Olivier5
 
  1  
Reply Fri 19 Jun, 2015 05:55 am
@Lordyaswas,
Not to worry. Retirees die fast and they don't reproduce.
Walter Hinteler
 
  1  
Reply Fri 19 Jun, 2015 07:23 am
@Lordyaswas,
Lordyaswas wrote:
English is the default language in most of Europe now, and I hear it much much more when I'm there, compared to how it was back in the early 80's.
I actually didn't think about how many people can speak English.
I've stayed already since the early 90's as the only French speaking guest in a couple of chambres d'hôtes. And it has always been an advantage in daily life Wink
Olivier5
 
  1  
Reply Fri 19 Jun, 2015 08:15 am
@Walter Hinteler,
English is now terminally spied on. La seule façon de parler librement, c’est de parler dans une autre langue.
0 Replies
 
Foofie
 
  1  
Reply Fri 19 Jun, 2015 11:26 am
In all NYC high schools, one's foreign language requirement, for a diploma that readied one for college, had (past tense) a choice of usually French or Spanish. Occasionally, Italian. Now, I believe it might be few that offer French. Spanish is the default foreign language for students.

Asians born here speak English as though they always had family here. Spanish speaking youth speak English well; however, in my opinion, there are some that do not lose a certain accent, due possibly to speaking Spanish to an older generation?

Anyway, English is the dominant language, and will likely remain so, since a large demographic in the U.S. is of British descent. Plus, English speaking Canadians might migrate/visit the States, and no one can descern that they are Canadian. They just speak like U.S. citizens.

By the way, in 1910 there were NYC neighborhoods whose public schools had one page in English and the other page in German. After WWI the German community gave up their desire to have a bi-lingual society.

And, the Hispanic community (largest of Mexican descent) celebrates Cinco de Mayo with great gusto. Something about kicking the French out of Mexico.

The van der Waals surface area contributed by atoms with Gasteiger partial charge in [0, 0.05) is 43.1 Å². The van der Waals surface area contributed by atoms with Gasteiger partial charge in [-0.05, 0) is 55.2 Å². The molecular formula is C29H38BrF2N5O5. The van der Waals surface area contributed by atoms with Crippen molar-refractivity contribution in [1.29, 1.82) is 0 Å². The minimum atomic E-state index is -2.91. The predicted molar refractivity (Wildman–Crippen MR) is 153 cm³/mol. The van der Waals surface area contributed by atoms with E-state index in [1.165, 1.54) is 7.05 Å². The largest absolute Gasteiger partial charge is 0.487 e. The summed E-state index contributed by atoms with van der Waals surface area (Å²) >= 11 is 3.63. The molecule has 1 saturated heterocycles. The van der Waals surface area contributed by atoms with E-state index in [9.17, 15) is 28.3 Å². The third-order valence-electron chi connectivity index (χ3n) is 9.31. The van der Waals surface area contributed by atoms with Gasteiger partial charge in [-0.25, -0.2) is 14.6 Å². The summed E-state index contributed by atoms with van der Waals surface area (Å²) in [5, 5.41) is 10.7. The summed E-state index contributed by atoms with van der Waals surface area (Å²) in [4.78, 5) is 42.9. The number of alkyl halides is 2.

French might be popular amongst those of a particular (upper) crust, that considers it part of their more cultivated persona. The masses speak either standard English (aka, standard grammer), or a variant that reflects slight different meanings for words. Possibly reflecting regional (colloquial) or cultural differences.

French is popular, in my opinion, as much as art museums are to the masses. Only immigrant Haitians speak their Patois. But in NYC, one can even hear African languages spoken by people. Naturally, French tourists speak French, and have some sort of aversion to speaking English, in my opinion. Yet, they find the visit interesting? Perhaps, they like tall buildings? They can also go to Asian cities for that, these days.

timur
 
  2  
Reply Fri 19 Jun, 2015 11:49 am
I've seen you uttering these same worn out memes, same old gripes that you keep based on your anecdotal experience.


Foofie wrote:
and no one can descern that they are Canadian. They just speak like U.S. citizens.
I hope they write better than this..

Foofie wrote:
The masses speak either standard English (aka, standard grammer),
Hopefully better than you write.



Foofie wrote:
And, the Hispanic community (largest of Mexican descent) celebrates Cinco de Mayo with great gusto. Something about kicking the French out of Mexico.
I interviewed a lot of them and very rarely did they know what the Cinco the Mayo stands for.
Foofie
 
  1  
Reply Fri 19 Jun, 2015 11:57 am
@timur,
Well, I'm speaking from the perspective of a New Yorker. You know, that island off of the coast of the U.S. mainland. Regardless, all your compliments are gratefully accepted.
0 Replies
 
timur
 
  1  
Reply Fri 19 Jun, 2015 12:16 pm
Foofie wrote:
Well, I'm speaking from the perspective of a New Yorker.
Do you think it's better than the perspective of a Parisian, a Londoner or a Berliner?


Foofie wrote:
You know, that island off of the coast of the U.S. mainland.
Stop pretending, king's little dog, you know zilch about geography.


Foofie wrote:
Regardless, all your compliments are gratefully accepted.

You are welcome..
0 Replies